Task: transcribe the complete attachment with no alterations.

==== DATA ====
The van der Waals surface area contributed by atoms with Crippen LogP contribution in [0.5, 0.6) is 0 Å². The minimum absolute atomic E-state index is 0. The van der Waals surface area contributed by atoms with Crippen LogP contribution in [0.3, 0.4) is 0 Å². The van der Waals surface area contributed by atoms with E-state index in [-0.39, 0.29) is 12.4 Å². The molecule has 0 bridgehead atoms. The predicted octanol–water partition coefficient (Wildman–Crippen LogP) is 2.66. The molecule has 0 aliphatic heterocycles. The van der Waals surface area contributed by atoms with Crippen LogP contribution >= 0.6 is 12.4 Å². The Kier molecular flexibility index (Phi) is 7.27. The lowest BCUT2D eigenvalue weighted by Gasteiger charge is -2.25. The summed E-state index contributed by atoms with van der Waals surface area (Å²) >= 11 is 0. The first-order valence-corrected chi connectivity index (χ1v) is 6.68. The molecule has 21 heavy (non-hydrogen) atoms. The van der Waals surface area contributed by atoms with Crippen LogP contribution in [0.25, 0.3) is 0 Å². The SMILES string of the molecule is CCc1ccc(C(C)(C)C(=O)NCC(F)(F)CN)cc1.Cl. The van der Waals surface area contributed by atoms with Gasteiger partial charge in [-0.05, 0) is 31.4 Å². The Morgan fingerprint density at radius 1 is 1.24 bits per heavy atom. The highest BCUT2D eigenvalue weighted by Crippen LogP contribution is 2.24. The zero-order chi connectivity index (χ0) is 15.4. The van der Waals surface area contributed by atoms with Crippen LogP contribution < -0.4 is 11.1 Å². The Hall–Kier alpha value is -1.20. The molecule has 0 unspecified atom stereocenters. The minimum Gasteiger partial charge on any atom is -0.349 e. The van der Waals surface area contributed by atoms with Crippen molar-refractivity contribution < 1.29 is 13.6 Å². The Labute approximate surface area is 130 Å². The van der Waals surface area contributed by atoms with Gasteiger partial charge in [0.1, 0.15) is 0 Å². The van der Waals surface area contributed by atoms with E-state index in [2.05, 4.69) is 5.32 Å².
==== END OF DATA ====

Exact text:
The van der Waals surface area contributed by atoms with Crippen LogP contribution in [0.5, 0.6) is 0 Å². The minimum absolute atomic E-state index is 0. The van der Waals surface area contributed by atoms with Crippen LogP contribution in [0.3, 0.4) is 0 Å². The van der Waals surface area contributed by atoms with E-state index in [-0.39, 0.29) is 12.4 Å². The molecule has 0 bridgehead atoms. The predicted octanol–water partition coefficient (Wildman–Crippen LogP) is 2.66. The molecule has 0 aliphatic heterocycles. The van der Waals surface area contributed by atoms with Crippen LogP contribution >= 0.6 is 12.4 Å². The Kier molecular flexibility index (Phi) is 7.27. The lowest BCUT2D eigenvalue weighted by Gasteiger charge is -2.25. The summed E-state index contributed by atoms with van der Waals surface area (Å²) >= 11 is 0. The first-order valence-corrected chi connectivity index (χ1v) is 6.68. The molecule has 21 heavy (non-hydrogen) atoms. The van der Waals surface area contributed by atoms with Crippen LogP contribution in [0.25, 0.3) is 0 Å². The SMILES string of the molecule is CCc1ccc(C(C)(C)C(=O)NCC(F)(F)CN)cc1.Cl. The van der Waals surface area contributed by atoms with Gasteiger partial charge in [-0.05, 0) is 31.4 Å². The Morgan fingerprint density at radius 1 is 1.24 bits per heavy atom. The highest BCUT2D eigenvalue weighted by Crippen LogP contribution is 2.24. The zero-order chi connectivity index (χ0) is 15.4. The van der Waals surface area contributed by atoms with Crippen LogP contribution < -0.4 is 11.1 Å². The Hall–Kier alpha value is -1.20. The molecule has 0 unspecified atom stereocenters. The minimum Gasteiger partial charge on any atom is -0.349 e. The van der Waals surface area contributed by atoms with Crippen molar-refractivity contribution < 1.29 is 13.6 Å². The Labute approximate surface area is 130 Å². The van der Waals surface area contributed by atoms with Gasteiger partial charge in [0.1, 0.15) is 0 Å². The van der Waals surface area contributed by atoms with E-state index in [2.05, 4.69) is 5.32 Å².